In the spring of 2004, as my postdoc was coming to an end, I entered the MIT $50K Entrepreneurship Competition, one of the largest business plan competitions in the world. I didn’t win, but the courses I took allowed me to become familiar with intellectual property, build a business plan, and hone my communication and fundraising skills. These days, courses like these (and many others) can be found online for free (see box).
Upon founding Rive Technology in 2005, we opened in Cambridge, Massachusetts, very close to MIT. Three years later, after securing $14 million in capital, our R&D activities were moved to a large facility in Princeton, New Jersey. After securing $67 million from leading venture capital firms and big companies, Rive Technology started to commercialize nanostructured zeolite catalysts for the production of diesel and gasoline.
A win-win situation
Not only did I start this company while working toward a permanent faculty position; I did it while living on another continent. In 2004, upon finishing my postdoc, I returned to my native Spain and took a Ramon y Cajal Fellowship (the Spanish equivalent of a tenure-track position) at the University of Alicante. I struck a technology transfer agreement with my university, and won tenure there in 2009.
Getting my business off the ground while winning tenure was not easy, but I managed thanks to great teams in both places. During the early stages of the company, I spent most of my time in the United States. I still spend an average of 3 months a year there.
One of the most frequent mistakes of budding entrepreneurs, I believe, is trying to wear too many hats at the same time. Our first CEO joined the company just a few months after it was founded, allowing me to focus on the roles of chief scientist and member of the board of directors. Having company employees and collaborators spread out in the United States has been a major challenge, but communications technology has really helped us connect and maintain the flow of information. We all share a clear vision, and a Technical Advisory Committee, of which I am a member, prioritizes efforts and helps coordinate activities in different locations.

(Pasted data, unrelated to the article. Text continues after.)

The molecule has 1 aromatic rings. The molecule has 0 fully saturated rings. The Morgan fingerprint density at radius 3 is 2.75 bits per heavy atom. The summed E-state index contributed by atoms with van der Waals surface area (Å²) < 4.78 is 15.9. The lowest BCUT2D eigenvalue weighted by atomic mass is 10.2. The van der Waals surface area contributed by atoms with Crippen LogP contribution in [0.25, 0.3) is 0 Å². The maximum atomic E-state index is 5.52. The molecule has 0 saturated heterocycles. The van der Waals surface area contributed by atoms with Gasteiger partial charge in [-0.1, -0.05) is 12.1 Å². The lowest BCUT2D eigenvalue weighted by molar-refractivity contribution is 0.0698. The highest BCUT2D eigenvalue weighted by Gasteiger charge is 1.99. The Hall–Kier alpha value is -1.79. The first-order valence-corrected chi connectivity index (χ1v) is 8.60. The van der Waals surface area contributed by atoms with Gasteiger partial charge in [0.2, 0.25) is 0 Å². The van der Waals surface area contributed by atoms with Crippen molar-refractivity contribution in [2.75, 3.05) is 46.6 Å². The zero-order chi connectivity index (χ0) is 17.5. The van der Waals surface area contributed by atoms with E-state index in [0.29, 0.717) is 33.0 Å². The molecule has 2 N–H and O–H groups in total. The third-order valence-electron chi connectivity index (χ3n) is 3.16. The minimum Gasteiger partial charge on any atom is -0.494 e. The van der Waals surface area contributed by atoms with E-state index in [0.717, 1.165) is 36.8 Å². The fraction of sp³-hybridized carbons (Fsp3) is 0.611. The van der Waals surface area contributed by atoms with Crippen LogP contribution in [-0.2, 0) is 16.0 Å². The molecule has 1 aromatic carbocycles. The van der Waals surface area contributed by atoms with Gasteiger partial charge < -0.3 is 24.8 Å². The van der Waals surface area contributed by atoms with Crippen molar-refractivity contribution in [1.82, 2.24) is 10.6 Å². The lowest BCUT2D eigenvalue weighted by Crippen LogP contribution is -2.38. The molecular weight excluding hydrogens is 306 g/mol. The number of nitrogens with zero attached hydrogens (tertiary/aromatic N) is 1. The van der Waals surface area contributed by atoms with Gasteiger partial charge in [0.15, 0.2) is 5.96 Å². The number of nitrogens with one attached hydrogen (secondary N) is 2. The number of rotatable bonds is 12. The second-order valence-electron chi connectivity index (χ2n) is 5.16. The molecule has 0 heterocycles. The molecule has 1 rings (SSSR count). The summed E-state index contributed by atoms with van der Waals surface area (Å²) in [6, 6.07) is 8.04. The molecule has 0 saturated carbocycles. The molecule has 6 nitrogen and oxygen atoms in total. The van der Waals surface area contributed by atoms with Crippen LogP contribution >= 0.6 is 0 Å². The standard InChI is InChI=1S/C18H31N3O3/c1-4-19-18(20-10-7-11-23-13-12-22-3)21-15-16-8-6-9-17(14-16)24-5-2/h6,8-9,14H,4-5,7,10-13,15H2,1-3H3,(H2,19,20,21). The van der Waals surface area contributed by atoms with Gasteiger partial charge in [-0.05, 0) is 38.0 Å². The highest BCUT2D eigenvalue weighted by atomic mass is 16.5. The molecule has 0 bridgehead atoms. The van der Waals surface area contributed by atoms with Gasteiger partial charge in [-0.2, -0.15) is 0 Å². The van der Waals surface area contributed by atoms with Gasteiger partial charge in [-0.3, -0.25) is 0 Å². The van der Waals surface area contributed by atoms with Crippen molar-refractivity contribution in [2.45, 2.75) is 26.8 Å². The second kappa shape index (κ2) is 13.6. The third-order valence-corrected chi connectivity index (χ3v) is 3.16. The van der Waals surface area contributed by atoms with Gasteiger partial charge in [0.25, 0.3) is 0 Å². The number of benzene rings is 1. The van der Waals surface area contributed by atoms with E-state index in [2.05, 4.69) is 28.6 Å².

I never found academic and entrepreneurial activities incompatible; in fact, I believe they go hand-in-hand. The crossroads of academia and industry provides a valuable perspective and complementary skills. Spinning off your research forces you to think more broadly and creatively, and to solve technical issues that would not necessarily emerge within a smaller-scale lab environment. It also helps you to hone your presentation and negotiating skills, and your ability to manage multiple teams and limited time and resources. Such hands-on experience can open new doors to academics, helping them secure industry funding, for example, and also collaborators.
Staying in academia, in turn, has been very beneficial to my career as an entrepreneur. It has allowed me to keep abreast of the most forward-looking results in my field, think more broadly and critically about how to transfer my technology, develop new science that could lead to new business opportunities, and identify and recruit new talent.
Academic entrepreneurs can have a real impact on society. Science and technology will be critical in our efforts to tackle the most urgent societal challenges, be it climate change, food security, or public health. But we need more people with the courage and technical knowledge to turn discoveries into an everyday reality.
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Top Image: Illustration of a hydrocarbon diffusing through the zeolites developed by Rive Technology CREDIT: Rive Technology/Javier Garcia-Martinez